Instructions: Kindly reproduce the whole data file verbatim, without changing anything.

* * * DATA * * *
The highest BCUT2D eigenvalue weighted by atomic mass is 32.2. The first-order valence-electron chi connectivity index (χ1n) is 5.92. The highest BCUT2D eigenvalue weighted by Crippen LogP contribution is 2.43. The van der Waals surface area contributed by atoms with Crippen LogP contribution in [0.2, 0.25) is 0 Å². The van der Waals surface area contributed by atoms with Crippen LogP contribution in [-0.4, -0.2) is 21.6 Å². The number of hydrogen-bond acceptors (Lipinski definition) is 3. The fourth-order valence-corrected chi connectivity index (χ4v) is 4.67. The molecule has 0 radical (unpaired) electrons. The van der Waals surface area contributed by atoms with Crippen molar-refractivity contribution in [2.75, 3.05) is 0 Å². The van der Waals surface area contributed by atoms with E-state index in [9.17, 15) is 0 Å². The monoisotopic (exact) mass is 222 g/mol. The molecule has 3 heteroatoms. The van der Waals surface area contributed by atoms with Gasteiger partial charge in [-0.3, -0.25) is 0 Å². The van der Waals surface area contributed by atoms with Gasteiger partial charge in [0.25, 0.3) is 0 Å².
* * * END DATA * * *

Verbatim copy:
The highest BCUT2D eigenvalue weighted by atomic mass is 32.2. The first-order valence-electron chi connectivity index (χ1n) is 5.92. The highest BCUT2D eigenvalue weighted by Crippen LogP contribution is 2.43. The van der Waals surface area contributed by atoms with Crippen LogP contribution in [0.2, 0.25) is 0 Å². The van der Waals surface area contributed by atoms with Crippen LogP contribution in [-0.4, -0.2) is 21.6 Å². The number of hydrogen-bond acceptors (Lipinski definition) is 3. The fourth-order valence-corrected chi connectivity index (χ4v) is 4.67. The molecule has 0 radical (unpaired) electrons. The van der Waals surface area contributed by atoms with Crippen molar-refractivity contribution in [2.75, 3.05) is 0 Å². The van der Waals surface area contributed by atoms with E-state index in [9.17, 15) is 0 Å². The monoisotopic (exact) mass is 222 g/mol. The molecule has 3 heteroatoms. The van der Waals surface area contributed by atoms with Gasteiger partial charge in [-0.3, -0.25) is 0 Å². The van der Waals surface area contributed by atoms with Gasteiger partial charge in [0.25, 0.3) is 0 Å².